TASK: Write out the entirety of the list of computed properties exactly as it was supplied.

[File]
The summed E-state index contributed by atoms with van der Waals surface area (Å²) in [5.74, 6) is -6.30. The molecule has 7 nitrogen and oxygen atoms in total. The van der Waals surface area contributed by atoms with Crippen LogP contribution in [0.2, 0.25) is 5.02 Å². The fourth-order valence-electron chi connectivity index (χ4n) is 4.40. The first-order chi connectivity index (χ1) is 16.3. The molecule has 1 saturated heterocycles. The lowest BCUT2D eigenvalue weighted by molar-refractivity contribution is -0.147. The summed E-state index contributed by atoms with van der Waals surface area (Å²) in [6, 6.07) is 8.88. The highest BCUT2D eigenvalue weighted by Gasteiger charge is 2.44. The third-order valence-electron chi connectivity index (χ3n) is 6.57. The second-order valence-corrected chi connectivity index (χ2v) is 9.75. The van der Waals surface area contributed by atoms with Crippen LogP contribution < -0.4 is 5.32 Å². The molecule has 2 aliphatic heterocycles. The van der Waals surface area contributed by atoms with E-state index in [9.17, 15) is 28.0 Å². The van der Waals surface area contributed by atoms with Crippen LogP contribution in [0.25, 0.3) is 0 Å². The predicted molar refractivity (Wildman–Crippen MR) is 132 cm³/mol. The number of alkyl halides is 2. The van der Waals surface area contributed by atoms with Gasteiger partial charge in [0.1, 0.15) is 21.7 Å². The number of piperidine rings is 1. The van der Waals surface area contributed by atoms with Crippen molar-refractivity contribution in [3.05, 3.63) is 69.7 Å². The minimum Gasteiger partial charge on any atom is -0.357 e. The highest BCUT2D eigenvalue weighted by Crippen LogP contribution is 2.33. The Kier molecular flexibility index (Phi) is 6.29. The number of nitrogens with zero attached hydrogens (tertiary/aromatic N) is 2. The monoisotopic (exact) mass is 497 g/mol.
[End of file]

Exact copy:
The summed E-state index contributed by atoms with van der Waals surface area (Å²) in [5.74, 6) is -6.30. The molecule has 7 nitrogen and oxygen atoms in total. The van der Waals surface area contributed by atoms with Crippen LogP contribution in [0.2, 0.25) is 5.02 Å². The fourth-order valence-electron chi connectivity index (χ4n) is 4.40. The first-order chi connectivity index (χ1) is 16.3. The molecule has 1 saturated heterocycles. The lowest BCUT2D eigenvalue weighted by molar-refractivity contribution is -0.147. The summed E-state index contributed by atoms with van der Waals surface area (Å²) in [6, 6.07) is 8.88. The highest BCUT2D eigenvalue weighted by Gasteiger charge is 2.44. The third-order valence-electron chi connectivity index (χ3n) is 6.57. The second-order valence-corrected chi connectivity index (χ2v) is 9.75. The van der Waals surface area contributed by atoms with Crippen LogP contribution < -0.4 is 5.32 Å². The molecule has 2 aliphatic heterocycles. The van der Waals surface area contributed by atoms with E-state index in [9.17, 15) is 28.0 Å². The van der Waals surface area contributed by atoms with Crippen LogP contribution in [0.25, 0.3) is 0 Å². The predicted molar refractivity (Wildman–Crippen MR) is 132 cm³/mol. The number of alkyl halides is 2. The van der Waals surface area contributed by atoms with Gasteiger partial charge in [0.1, 0.15) is 21.7 Å². The number of piperidine rings is 1. The van der Waals surface area contributed by atoms with Crippen molar-refractivity contribution in [3.05, 3.63) is 69.7 Å². The minimum Gasteiger partial charge on any atom is -0.357 e. The highest BCUT2D eigenvalue weighted by Crippen LogP contribution is 2.33. The Kier molecular flexibility index (Phi) is 6.29. The number of nitrogens with zero attached hydrogens (tertiary/aromatic N) is 2. The monoisotopic (exact) mass is 497 g/mol.